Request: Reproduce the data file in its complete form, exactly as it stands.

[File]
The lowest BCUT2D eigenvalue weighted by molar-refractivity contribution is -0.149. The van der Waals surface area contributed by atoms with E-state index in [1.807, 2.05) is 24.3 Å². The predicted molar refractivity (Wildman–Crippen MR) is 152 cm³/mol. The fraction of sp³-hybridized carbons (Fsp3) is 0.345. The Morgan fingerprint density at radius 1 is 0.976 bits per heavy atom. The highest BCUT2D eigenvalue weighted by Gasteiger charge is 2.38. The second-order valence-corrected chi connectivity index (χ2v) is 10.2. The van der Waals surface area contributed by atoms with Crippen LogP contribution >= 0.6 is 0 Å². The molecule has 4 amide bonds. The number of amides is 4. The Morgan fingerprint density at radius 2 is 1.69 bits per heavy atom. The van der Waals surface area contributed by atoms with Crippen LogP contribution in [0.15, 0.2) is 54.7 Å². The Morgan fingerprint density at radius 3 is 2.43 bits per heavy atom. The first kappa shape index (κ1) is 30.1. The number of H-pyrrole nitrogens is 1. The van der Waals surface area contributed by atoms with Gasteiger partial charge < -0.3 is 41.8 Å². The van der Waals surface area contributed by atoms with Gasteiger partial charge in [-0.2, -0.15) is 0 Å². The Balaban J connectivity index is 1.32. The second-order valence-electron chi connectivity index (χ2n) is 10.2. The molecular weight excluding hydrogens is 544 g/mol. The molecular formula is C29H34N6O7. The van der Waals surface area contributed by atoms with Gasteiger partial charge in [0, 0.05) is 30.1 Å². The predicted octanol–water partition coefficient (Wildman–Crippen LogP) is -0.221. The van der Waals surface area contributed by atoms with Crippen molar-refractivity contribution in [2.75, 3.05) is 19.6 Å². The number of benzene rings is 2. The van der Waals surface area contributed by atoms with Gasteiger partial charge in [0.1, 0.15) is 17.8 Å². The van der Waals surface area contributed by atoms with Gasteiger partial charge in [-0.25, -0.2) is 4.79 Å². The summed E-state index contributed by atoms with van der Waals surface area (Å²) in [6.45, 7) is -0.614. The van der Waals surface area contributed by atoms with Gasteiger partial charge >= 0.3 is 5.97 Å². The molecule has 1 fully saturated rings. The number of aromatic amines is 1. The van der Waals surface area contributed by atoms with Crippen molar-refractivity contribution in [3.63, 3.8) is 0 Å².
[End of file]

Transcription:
The lowest BCUT2D eigenvalue weighted by molar-refractivity contribution is -0.149. The van der Waals surface area contributed by atoms with E-state index in [1.807, 2.05) is 24.3 Å². The predicted molar refractivity (Wildman–Crippen MR) is 152 cm³/mol. The fraction of sp³-hybridized carbons (Fsp3) is 0.345. The Morgan fingerprint density at radius 1 is 0.976 bits per heavy atom. The highest BCUT2D eigenvalue weighted by Gasteiger charge is 2.38. The second-order valence-corrected chi connectivity index (χ2v) is 10.2. The van der Waals surface area contributed by atoms with Crippen LogP contribution >= 0.6 is 0 Å². The molecule has 4 amide bonds. The number of amides is 4. The Morgan fingerprint density at radius 2 is 1.69 bits per heavy atom. The van der Waals surface area contributed by atoms with Crippen LogP contribution in [0.15, 0.2) is 54.7 Å². The Morgan fingerprint density at radius 3 is 2.43 bits per heavy atom. The first kappa shape index (κ1) is 30.1. The number of H-pyrrole nitrogens is 1. The van der Waals surface area contributed by atoms with Gasteiger partial charge < -0.3 is 41.8 Å². The van der Waals surface area contributed by atoms with Gasteiger partial charge in [-0.2, -0.15) is 0 Å². The Balaban J connectivity index is 1.32. The second-order valence-electron chi connectivity index (χ2n) is 10.2. The molecular weight excluding hydrogens is 544 g/mol. The molecular formula is C29H34N6O7. The van der Waals surface area contributed by atoms with Gasteiger partial charge in [0, 0.05) is 30.1 Å². The predicted octanol–water partition coefficient (Wildman–Crippen LogP) is -0.221. The van der Waals surface area contributed by atoms with Crippen molar-refractivity contribution in [2.75, 3.05) is 19.6 Å². The number of benzene rings is 2. The van der Waals surface area contributed by atoms with Gasteiger partial charge in [0.1, 0.15) is 17.8 Å². The van der Waals surface area contributed by atoms with Gasteiger partial charge in [-0.25, -0.2) is 4.79 Å². The summed E-state index contributed by atoms with van der Waals surface area (Å²) in [6.45, 7) is -0.614. The van der Waals surface area contributed by atoms with Gasteiger partial charge >= 0.3 is 5.97 Å². The molecule has 1 fully saturated rings. The number of aromatic amines is 1. The van der Waals surface area contributed by atoms with Crippen molar-refractivity contribution in [3.63, 3.8) is 0 Å².